smart cards.  Better fixes are to change the PKCS1 protocol, which 
    specifies how the bits of plaintext are packed into a data structure that 
    RSA can then encrypt.  The RSA message packaging scheme in SET, for 
    example, is not vulnerable to this attack.
    The attack has ramifications outside PKCS1.  Many protocols will have to be 
    corrected and many systems will have to be changed.  Many people will have 
    no idea that this attack exists and will design insecure implementations of 
    Many years ago there was a string of theoretical cryptographic results that 
    proved that every bit of RSA is as secure as the whole message.  All of us 
    cryptographers read the papers and decided that the results weren't 
    terribly useful: if the entire RSA-encrypted message is secure, then each 
    individual bit is secure.  This piece of work turns that result on its 
    head: if you can break single bit of an RSA message, then you can break the 
    whole message.
    Nice attack.
    ** *** ***** ******* *********** *************
               Declassifying Skipjack
    The NSA has declassified Fortezza.  Specifically, they declassified 
    Skipjack (a symmetric block cipher) and KEA (a public-key key-exchange 
    algorithm).  SHA-1 (hash function) and DSA (digital signature algorithm) 
    are also part of Fortezza, but they were already public.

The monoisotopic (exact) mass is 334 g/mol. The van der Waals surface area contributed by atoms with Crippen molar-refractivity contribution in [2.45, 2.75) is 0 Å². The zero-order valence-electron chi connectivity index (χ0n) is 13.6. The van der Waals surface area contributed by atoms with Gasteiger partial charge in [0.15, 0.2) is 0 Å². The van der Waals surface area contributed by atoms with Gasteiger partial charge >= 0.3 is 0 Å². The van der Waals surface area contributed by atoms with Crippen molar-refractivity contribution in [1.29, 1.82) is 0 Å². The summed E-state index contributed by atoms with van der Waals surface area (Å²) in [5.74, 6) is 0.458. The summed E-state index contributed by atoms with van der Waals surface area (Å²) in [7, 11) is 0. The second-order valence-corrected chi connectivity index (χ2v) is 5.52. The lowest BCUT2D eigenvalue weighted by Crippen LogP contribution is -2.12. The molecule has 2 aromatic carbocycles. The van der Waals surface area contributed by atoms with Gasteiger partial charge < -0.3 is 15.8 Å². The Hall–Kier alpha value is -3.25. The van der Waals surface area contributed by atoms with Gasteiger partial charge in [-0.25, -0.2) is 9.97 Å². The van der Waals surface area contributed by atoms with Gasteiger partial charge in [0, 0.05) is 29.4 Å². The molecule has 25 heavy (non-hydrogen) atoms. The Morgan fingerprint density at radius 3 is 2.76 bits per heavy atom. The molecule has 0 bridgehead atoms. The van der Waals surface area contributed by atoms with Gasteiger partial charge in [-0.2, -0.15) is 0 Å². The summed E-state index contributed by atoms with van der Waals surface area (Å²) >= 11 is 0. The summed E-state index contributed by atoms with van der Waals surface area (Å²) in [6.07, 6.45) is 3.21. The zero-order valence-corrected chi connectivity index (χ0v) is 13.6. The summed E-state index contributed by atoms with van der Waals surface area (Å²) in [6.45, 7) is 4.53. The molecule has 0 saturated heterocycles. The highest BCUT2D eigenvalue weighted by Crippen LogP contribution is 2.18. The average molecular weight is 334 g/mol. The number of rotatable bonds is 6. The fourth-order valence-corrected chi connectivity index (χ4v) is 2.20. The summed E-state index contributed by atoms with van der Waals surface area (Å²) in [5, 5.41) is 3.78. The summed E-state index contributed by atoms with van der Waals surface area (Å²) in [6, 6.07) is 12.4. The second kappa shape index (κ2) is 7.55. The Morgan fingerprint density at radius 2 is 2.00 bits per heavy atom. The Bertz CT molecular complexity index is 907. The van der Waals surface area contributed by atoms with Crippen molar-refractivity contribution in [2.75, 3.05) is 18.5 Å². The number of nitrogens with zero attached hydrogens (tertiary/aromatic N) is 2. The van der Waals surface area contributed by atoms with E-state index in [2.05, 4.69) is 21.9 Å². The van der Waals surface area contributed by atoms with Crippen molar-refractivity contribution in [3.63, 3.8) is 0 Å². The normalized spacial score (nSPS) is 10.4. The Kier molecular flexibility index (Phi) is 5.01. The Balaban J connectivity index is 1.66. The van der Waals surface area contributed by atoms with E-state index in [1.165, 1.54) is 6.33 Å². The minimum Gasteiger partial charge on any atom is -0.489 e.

They didn't do this to help industry, or to help cryptographers, or to help 
    anyone.  They did it to help themselves; they did it because they had to 
    cover for a mistake.
    DMS (Defense Messaging System) is a classified system for computer 
    messaging; e-mail, more or less.  DMS uses Fortezza PCMCIA cards for 
    security.  Since some of the Fortezza algorithms were classified, Fortezza 
    cards have all the physical controls and tamper-resistance features needed 
    to protect classified algorithms.
    Within the DMS protocols there is no way to have multiple cipher suites.  
    S/MIME, for example, defines multiple algorithm suites.  There is a flag in 
    the S/MIME message that tells the recipient which algorithms were used to 
    encrypt that particular message.  DMS has no such feature; only the 
    Fortezza algorithms work in DMS.
    The problem arose because the NSA couldn't install Fortezza cards and 
    readers fast enough.  I don't know if they were too expensive (they are 
    expensive), if they couldn't ramp production up fast enough, or if 
    installing the infrastructure (PCMCIA card readers and etc.) was too big a 
    problem.  I'm sure they counted on PCMCIA readers being ubiquitous in 
    Whatever the cause, most people who needed to be on DMS did not have 
    working hardware.  If they could set up an alternate algorithm suite within 
    DMS, then they could have released a software-only version with 
    unclassified algorithms: triple-DES, Diffie-Hellman, etc.  Each endpoint 
    would know whether it was communicating with a Fortezza-enabled DMS system 
    or a software-only DMS system, and the problem would go away.  But DMS 
    could not support this; it's Skipjack/KEA or nothing.  So they had to 
    either turn off encryption, or put the classified algorithms into software.
    Once you do that, you might as well declassify.  The government's public 
    rationale is simply making a virtue out of necessity.
    So, what's Skipjack?
    Skipjack is a 64-bit symmetric block cipher with an 80-bit key.  It was 
    used in the Clipper program, but it has not built-in key escrow.  (Key 
    escrow was part of the key exchange mechanism, not the data encryption.)  
    It's a high-risk algorithm, meaning that there was a high risk of 
    compromise.  Hence, the NSA is unlikely to put its most secret (or clever)